But he didn‘t need to. The LAPD leadership just can’t expect the U.S. Attorney‘s Office to forget this deal the way the City Council and the mayor turned their backs on their own — and the voting public’s — police reforms over the past decade.
Los Angeles used to be famous for so many things: its beaches, its climate, its movies and its defense industries. Its style and its attitudes, its cuisine, literature and the diversity of its peoples. Now it‘s known for its police the way Bangladesh is known for its poverty. I’ve begun to get e-mail LAPD jokes from as far away as England. The jokes are all on us Angelenos, who‘ve endured this erratic, fatal police behavior for so long, from Eulia Love to Rodney King to Margaret Mitchell and beyond. And on our elected representatives, who’ve endured the same policies, and shared with the LAPD leadership the weird presumption about the suitability of Wild West policing in this proud, world-class city — as we used to call it, not so long ago.
But it just kept going on. Until last week, when official Los Angeles finally gave up and let the outsiders in to accomplish the long-sought mandates. It was an interesting consensus, way up there on the 18th Floor last Wednesday, when they finally took that patient off life support. The patient‘s name was Denial.
Now that the big national-local election is over and we all know the results, this column can return to more pressing issues. Particularly among us cat owners. As for instance, what‘s coming up in terms of Los Angeles feline-management policies?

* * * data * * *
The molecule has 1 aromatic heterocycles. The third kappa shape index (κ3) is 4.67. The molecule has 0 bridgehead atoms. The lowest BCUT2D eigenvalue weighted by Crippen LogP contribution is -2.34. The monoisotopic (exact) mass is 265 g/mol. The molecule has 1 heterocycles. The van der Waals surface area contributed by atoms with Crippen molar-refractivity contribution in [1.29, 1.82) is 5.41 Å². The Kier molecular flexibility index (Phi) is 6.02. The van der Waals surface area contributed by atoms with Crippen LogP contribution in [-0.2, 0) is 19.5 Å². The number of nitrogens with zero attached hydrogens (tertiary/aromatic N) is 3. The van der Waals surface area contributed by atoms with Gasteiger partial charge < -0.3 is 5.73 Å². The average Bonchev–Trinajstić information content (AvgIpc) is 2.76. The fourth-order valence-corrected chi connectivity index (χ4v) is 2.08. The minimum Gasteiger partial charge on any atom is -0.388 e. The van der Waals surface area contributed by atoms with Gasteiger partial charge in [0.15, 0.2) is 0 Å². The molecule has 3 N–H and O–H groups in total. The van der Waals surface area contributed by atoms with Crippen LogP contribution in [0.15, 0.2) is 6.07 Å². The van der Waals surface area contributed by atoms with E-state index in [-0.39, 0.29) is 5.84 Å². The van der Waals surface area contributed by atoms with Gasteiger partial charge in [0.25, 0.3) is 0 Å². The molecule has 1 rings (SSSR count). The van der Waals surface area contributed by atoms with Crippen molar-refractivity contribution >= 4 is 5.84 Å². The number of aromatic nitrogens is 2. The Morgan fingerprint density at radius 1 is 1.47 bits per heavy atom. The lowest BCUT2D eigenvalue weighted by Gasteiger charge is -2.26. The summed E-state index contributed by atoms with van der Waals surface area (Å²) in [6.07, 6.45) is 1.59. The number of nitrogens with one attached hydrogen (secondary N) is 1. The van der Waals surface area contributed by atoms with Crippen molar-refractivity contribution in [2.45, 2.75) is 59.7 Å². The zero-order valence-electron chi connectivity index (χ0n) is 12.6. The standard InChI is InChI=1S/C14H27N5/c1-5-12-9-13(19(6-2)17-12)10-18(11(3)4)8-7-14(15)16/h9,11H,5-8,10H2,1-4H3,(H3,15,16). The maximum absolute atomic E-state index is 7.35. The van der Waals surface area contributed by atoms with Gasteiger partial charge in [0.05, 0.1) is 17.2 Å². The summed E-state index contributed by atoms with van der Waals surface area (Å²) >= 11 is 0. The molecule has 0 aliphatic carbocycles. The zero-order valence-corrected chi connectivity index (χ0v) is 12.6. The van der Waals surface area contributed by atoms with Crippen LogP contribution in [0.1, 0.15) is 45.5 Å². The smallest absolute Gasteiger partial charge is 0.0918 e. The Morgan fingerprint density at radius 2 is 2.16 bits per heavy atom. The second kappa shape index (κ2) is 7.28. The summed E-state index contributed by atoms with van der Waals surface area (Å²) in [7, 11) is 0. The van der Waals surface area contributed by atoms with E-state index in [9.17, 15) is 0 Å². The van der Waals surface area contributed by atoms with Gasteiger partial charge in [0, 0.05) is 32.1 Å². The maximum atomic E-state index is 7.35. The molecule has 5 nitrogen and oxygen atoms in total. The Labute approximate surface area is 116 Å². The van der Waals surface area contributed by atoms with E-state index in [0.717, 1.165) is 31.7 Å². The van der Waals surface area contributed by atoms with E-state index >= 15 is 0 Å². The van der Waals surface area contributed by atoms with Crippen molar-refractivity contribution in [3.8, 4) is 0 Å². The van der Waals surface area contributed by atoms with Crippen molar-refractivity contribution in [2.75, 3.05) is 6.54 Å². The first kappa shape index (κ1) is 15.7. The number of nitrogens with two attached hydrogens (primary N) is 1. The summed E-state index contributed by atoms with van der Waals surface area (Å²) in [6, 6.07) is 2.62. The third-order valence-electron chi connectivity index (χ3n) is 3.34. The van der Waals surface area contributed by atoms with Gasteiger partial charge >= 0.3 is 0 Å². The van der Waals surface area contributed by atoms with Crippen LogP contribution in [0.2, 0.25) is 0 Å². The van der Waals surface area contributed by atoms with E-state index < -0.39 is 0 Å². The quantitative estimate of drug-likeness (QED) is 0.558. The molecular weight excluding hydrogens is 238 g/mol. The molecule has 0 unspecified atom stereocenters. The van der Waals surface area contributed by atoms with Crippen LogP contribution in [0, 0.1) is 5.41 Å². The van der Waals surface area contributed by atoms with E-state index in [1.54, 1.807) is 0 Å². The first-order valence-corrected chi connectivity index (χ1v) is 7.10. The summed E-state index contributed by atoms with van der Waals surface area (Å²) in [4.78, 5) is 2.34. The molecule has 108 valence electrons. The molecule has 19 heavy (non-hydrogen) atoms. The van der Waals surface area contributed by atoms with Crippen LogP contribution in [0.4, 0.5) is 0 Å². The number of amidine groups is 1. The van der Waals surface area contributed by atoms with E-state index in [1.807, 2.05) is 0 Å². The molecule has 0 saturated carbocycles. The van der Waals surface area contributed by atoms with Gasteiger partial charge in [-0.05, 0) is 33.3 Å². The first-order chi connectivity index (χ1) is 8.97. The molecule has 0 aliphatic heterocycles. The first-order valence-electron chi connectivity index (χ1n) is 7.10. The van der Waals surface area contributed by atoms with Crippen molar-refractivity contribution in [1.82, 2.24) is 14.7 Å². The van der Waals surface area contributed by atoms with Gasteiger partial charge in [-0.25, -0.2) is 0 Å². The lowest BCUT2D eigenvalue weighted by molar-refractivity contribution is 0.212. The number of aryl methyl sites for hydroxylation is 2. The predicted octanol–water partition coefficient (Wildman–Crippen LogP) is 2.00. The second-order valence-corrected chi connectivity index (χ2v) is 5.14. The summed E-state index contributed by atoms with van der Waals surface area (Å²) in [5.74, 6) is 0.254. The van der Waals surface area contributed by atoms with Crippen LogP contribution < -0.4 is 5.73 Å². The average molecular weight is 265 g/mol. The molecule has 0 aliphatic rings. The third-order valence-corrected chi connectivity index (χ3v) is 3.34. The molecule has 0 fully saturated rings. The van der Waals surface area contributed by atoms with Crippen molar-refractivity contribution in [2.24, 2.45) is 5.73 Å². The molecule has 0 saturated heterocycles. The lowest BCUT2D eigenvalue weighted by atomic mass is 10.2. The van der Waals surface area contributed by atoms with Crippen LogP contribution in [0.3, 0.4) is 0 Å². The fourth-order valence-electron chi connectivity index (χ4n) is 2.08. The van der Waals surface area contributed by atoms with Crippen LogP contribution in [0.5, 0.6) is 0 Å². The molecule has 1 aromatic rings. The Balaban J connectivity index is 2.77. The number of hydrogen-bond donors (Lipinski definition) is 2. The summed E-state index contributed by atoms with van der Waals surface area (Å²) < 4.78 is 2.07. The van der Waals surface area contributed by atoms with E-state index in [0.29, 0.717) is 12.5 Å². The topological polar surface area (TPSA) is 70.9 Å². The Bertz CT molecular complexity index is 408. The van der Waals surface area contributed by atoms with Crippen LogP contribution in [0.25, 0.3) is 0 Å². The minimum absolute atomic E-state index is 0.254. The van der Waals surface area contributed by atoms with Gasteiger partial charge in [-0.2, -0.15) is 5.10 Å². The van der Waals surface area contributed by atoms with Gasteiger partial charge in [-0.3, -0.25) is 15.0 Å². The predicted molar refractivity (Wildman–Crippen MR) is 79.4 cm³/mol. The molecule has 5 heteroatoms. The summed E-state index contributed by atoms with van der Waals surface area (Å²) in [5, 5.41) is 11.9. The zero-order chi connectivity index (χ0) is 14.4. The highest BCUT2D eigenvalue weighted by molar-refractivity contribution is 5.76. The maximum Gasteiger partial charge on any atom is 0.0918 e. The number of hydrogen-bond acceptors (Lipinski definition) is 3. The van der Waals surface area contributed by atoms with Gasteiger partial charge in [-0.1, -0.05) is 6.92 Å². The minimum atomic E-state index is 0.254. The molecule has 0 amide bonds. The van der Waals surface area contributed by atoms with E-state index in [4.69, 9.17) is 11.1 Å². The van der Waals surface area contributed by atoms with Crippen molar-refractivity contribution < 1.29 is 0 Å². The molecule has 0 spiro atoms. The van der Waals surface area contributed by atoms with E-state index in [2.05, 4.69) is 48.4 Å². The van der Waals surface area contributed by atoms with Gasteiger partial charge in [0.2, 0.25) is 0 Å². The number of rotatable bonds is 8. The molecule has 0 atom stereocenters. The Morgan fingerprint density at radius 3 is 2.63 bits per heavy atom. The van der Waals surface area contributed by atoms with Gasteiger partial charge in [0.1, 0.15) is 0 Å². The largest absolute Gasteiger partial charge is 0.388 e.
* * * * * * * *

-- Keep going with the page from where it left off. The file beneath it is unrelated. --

We last tuned in on this procedural debate a couple of budget years ago. At that point, you may recall, the city’s tax mavens, burrowing deep for some hitherto untapped post–Proposition 13 revenue, tried to slip through a mandatory cat-license fee. (It turns out, you can license your kitty on a voluntary basis.) And did the fur ever fly. So intense was this discourse that it divided the very Riordan household itself, with the mayor‘s daughter Kathleen (who now serves on the city’s Board of Animal Services) going on the record — against her own father — as an anti-registration, pro-pussycat partisan.
The budgeteers seem to have learned their lesson: Don‘t fool with felines. So mandatory cat licensing may never occur in nine Southland lifetimes. But in the meantime, cats — or their advocates — seem to have made an even bigger win within the city bureaucracy. What they seemed to have gained this time was a ”Get Out of Jail Free“ pass.
This reversal was disclosed in a recent controller’s audit of the department. The auditors complained that in its new shelters, the department plans to spend tens of thousands of dollars on cat cages. But, the auditors noted, Animal Services officials six years ago made a policy decision to cease trapping stray — mostly feral — cats, resulting in a ”more than 50 percent“ drop in the annual shelter cat population, from around 40,000 to about 19,000.
So why those new cages? Apparently, one Animal Services hand knows not what the other is doing. Its planners foresee a needed doubling of the present cat-shelter capacity — to over 60,000 — by 2010. But they don‘t plan to pick up any more cats. (The current population mostly consists of cats brought in by people.) So the need will not be there, the audit states, ”unless the city changes its current policy.“ Which is apparently not being contemplated.
The report doesn’t address why the city stopped cat catching. But the decision was made just as the city‘s finances bottomed in the early ’90s. And as one city official put it, ”When was the last time you ever heard of someone being attacked by a pack of wild cats?“